No one should have to choose between being able to afford groceries for their family or paying for healthcare coverage. Maggie, a healthcare worker in an assisted living residence in upstate New York, understands this predicament more than most.
Maggie and her husband work full-time jobs, but the healthcare premiums and out of pocket costs for their 8 year old son were too high for them to afford on their budget. They turned to New York’s CHIP program for help.
The Children’s Health Insurance Program (CHIP), which is set to expire this Saturday, provides essential healthcare services to children whose families either don't receive coverage from their employer, or don't earn enough money to afford coverage on their own.
“Thank god for that program! It’s been a lifesaver for us,” said Maggie. “We’re responsible people, we’re living within our budget, shopping at Aldi’s, not Wegman’s. My son got strep throat three times last year, and each of those visits cost so much. Now with CHIP, I am paying less than half of what I had to before in premiums with no co-pays. We’re saving hundreds each month, and that’s a lot of groceries. It’s just a relief!”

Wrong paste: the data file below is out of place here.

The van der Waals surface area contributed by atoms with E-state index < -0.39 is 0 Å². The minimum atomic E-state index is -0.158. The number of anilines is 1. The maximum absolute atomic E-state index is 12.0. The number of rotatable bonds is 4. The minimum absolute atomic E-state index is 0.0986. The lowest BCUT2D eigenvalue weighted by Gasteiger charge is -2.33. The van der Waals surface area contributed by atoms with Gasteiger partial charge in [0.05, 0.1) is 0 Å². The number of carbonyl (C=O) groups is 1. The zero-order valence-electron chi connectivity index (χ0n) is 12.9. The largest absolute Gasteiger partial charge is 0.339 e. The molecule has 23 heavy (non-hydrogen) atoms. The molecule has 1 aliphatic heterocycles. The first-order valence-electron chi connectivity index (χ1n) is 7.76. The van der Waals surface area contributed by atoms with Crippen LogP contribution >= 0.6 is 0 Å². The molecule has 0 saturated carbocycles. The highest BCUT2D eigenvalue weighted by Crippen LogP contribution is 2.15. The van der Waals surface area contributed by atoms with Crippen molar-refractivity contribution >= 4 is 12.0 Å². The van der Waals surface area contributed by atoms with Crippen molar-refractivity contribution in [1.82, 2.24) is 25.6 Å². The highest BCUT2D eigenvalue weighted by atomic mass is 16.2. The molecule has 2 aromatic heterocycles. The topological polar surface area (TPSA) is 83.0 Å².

Without action from Congress, the funding for this vital service will expire on September 30, putting millions of children at risk of losing healthcare coverage. The good news is that most states will have enough funding to cover CHIP for the next few months.
In the meantime, a bipartisan bill (SB 1827) was introduced in the Senate earlier this month to reauthorize CHIP for an additional 5 years at enhanced funding levels for the first 3 years. Due to uncertainty on the potential repeal of the Affordable Care Act and changes to Medicaid through the Graham-Cassidy bill, CHIP reauthorization was put on pause. Now with the failure of the Graham-Cassidy bill, the expectation is that Congress will take up SB 1827 in early October.
As we mark National Child Health Day coming up on October 2, we urge the Senate to act quickly to reauthorize CHIP, which is vital to Maggie’s family and more than 9 million children in working families across the country.